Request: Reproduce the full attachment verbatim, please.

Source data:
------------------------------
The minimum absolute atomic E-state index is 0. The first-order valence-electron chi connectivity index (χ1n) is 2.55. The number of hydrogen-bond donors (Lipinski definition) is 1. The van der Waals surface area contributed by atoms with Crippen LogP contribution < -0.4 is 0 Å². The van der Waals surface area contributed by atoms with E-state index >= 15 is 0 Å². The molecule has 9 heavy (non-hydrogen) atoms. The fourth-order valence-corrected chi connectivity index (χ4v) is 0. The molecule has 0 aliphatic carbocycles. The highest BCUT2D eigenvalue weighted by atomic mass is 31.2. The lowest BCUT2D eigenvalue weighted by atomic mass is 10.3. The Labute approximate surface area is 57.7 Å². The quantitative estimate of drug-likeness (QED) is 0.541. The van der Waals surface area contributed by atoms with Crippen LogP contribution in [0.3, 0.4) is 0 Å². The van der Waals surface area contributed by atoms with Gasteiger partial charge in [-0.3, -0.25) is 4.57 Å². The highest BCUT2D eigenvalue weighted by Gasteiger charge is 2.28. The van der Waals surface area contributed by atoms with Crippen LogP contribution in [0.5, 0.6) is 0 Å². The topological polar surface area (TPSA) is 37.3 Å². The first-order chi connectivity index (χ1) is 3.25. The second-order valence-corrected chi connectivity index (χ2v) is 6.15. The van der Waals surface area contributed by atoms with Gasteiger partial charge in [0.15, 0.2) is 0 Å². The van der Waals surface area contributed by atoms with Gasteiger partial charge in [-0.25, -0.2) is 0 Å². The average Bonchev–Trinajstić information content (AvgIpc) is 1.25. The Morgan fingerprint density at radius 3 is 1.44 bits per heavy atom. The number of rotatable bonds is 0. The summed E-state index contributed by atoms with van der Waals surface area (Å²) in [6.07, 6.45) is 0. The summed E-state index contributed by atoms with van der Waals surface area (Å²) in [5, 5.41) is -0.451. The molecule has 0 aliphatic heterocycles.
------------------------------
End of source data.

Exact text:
The minimum absolute atomic E-state index is 0. The first-order valence-electron chi connectivity index (χ1n) is 2.55. The number of hydrogen-bond donors (Lipinski definition) is 1. The van der Waals surface area contributed by atoms with Crippen LogP contribution < -0.4 is 0 Å². The van der Waals surface area contributed by atoms with E-state index >= 15 is 0 Å². The molecule has 9 heavy (non-hydrogen) atoms. The fourth-order valence-corrected chi connectivity index (χ4v) is 0. The molecule has 0 aliphatic carbocycles. The highest BCUT2D eigenvalue weighted by atomic mass is 31.2. The lowest BCUT2D eigenvalue weighted by atomic mass is 10.3. The Labute approximate surface area is 57.7 Å². The quantitative estimate of drug-likeness (QED) is 0.541. The van der Waals surface area contributed by atoms with Crippen LogP contribution in [0.3, 0.4) is 0 Å². The van der Waals surface area contributed by atoms with Gasteiger partial charge in [-0.3, -0.25) is 4.57 Å². The highest BCUT2D eigenvalue weighted by Gasteiger charge is 2.28. The van der Waals surface area contributed by atoms with Crippen LogP contribution in [0.5, 0.6) is 0 Å². The topological polar surface area (TPSA) is 37.3 Å². The first-order chi connectivity index (χ1) is 3.25. The second-order valence-corrected chi connectivity index (χ2v) is 6.15. The van der Waals surface area contributed by atoms with Gasteiger partial charge in [0.15, 0.2) is 0 Å². The van der Waals surface area contributed by atoms with Gasteiger partial charge in [-0.25, -0.2) is 0 Å². The average Bonchev–Trinajstić information content (AvgIpc) is 1.25. The Morgan fingerprint density at radius 3 is 1.44 bits per heavy atom. The number of rotatable bonds is 0. The summed E-state index contributed by atoms with van der Waals surface area (Å²) in [6.07, 6.45) is 0. The summed E-state index contributed by atoms with van der Waals surface area (Å²) in [5, 5.41) is -0.451. The molecule has 0 aliphatic heterocycles.